Covid-19 helps reveal global developmental weaknesses
Opinion - New Straits Times
September 10, 2020
SOME five years ago this month, the United Nations General Assembly unveiled its Sustainable Development Goals (SDGs) global agenda.
It is endorsed by heads of states worldwide, including Malaysia, for a period of 15 years from 2016-2030.
The SDGs are synonymous with the Education 2030 agenda. Its overarching reach is to balance "Planet, People and Prosperity through Partnership for Peace" (5Ps) in regaining sustainability for future generations.
It works around the 5Ps by connecting all the dots based on Education for Sustainable Development (ESD).
In the coming weeks until March next year, a United Nations Educational, Scientific and Cultural Organisation Online Symposium on the transformative power of ESD will be conducted to further explore the subject.
This means that by then, in less than a decade, we need to figure out how best to embed sustainability in education so that we can live sustainably.
This seems viable considering what was learnt during the UN Decade of ESD launched in 2005 until 2014. By the time it ended, a conference in Japan was informed that ESD had gathered interest among educators and educational institutions throughout the globe.
In part, this is due to the establishment of the Regional Centre of Expertise (RCE) on ESD beginning in 2005 with seven pioneering RCEs as a new model to assert the transformative power of ESD.
Now that the number of RCE has grown close to 200, the transformation is being felt in many places internationally.
The RCEs spearheaded a new structure of education befitting the demands and needs of ESD, including that of research and community engagement in reorienting teaching and learning.
The goal is to model a more appropriate structure to mainstream ESD for the future of education and lifestyles. The present preoccupation with global warming and climate change are centred on technological disruptions rather than a human-centric one.
They are by and large billed in terms of socio-economic imbalance globally — not of human life and dignity.
While many are eager to jump on the bandwagon in the belief that technology is a long-term solution to their problems, the Covid19 pandemic proves otherwise.
For example, the 4th Industrial Revolution project that was announced at the 2016 World Economic Forum in Davos.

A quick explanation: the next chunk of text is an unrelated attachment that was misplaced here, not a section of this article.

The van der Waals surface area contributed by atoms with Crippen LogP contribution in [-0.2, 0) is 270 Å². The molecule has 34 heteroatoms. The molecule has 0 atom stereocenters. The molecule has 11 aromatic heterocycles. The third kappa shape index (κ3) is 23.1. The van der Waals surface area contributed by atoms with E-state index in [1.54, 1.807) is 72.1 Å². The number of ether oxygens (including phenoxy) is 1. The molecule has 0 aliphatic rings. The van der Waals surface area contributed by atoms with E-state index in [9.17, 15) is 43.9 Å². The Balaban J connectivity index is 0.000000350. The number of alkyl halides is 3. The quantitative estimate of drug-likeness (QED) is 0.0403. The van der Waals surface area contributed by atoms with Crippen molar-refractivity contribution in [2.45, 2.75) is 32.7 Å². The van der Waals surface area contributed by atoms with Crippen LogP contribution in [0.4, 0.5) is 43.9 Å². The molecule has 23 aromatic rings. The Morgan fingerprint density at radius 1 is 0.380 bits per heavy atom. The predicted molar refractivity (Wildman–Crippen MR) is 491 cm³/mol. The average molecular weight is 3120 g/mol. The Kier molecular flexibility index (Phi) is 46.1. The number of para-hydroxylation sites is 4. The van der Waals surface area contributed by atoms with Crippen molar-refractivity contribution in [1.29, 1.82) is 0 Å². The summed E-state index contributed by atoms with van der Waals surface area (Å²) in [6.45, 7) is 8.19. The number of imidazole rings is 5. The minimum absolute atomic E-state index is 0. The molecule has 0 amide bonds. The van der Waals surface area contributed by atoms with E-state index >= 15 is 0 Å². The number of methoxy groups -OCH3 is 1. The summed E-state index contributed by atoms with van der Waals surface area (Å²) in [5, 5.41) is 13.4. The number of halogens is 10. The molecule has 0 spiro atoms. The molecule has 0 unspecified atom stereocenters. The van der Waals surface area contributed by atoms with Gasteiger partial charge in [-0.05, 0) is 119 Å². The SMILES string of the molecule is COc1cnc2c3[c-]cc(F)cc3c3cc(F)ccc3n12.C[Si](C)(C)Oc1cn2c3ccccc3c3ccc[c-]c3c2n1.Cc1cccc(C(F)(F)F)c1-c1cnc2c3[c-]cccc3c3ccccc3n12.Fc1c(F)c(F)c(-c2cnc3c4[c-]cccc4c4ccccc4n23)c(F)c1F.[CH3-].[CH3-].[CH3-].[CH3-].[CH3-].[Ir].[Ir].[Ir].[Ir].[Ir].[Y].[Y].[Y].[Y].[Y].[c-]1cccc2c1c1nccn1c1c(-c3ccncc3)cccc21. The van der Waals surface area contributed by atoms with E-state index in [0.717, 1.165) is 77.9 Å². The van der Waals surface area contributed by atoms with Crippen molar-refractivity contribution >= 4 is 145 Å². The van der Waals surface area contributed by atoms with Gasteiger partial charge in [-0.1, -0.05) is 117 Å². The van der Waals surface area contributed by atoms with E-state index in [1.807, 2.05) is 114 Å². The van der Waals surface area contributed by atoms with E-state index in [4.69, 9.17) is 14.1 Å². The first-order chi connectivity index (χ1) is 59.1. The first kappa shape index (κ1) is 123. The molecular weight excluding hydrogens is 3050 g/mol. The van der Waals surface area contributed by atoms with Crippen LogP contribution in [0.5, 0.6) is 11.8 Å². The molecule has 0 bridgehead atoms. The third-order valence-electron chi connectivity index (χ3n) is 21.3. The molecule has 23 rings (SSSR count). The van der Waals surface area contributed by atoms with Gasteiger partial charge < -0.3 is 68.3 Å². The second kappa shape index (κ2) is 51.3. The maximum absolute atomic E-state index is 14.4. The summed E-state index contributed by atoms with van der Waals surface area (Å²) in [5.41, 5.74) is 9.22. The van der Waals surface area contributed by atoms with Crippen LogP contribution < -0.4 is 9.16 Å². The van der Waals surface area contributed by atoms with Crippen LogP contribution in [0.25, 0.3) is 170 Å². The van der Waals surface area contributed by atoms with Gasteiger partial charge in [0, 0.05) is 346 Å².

As it entered the conversation at around the same time as the SDG 2030 agenda, the issue of sustainability had never been addressed seriously.
It captured interest among world leaders due to its hitech attraction, which is tied to economic gains.
Almost in parallel, the term Education 4.0 is coined to provide "technological-based" solutions to problems like poverty, hunger and inequality — all crafted in the language of SDGs.
The irony is that technology is linked to many of the divides that lead to today's state of unsustainable future.
This is not new as it can be traced to the First Industrial Revolution in Europe in the 1700s, with all the downsides, including ecological degradation and slavery and slave-trading.
The latter is highlighted by protests launched under the banner of systemic racism, sexism and colonialism in many parts of the developed North.
The pandemic helps us focus on the "weaknesses" of the meaning of "development" that we have come to accept as a fair, just and equitable global system.
We even aspire to make it as part of the global system. In so doing, the 5Ps have been put on the back burner.
It is, therefore, time to refocus our effort in shifting the narrative towards a human-centric one — where the 5Ps are the transformative forces in translating ESD into reality for a sustainable future.
Covid-19 has reinforced the need for this if the survival of the planet and its inhabitants are to have a fighting chance. The choice is entirely ours.
The writer, a New Straits Times columnist for more than 20 years, is International Islamic University Malaysia rector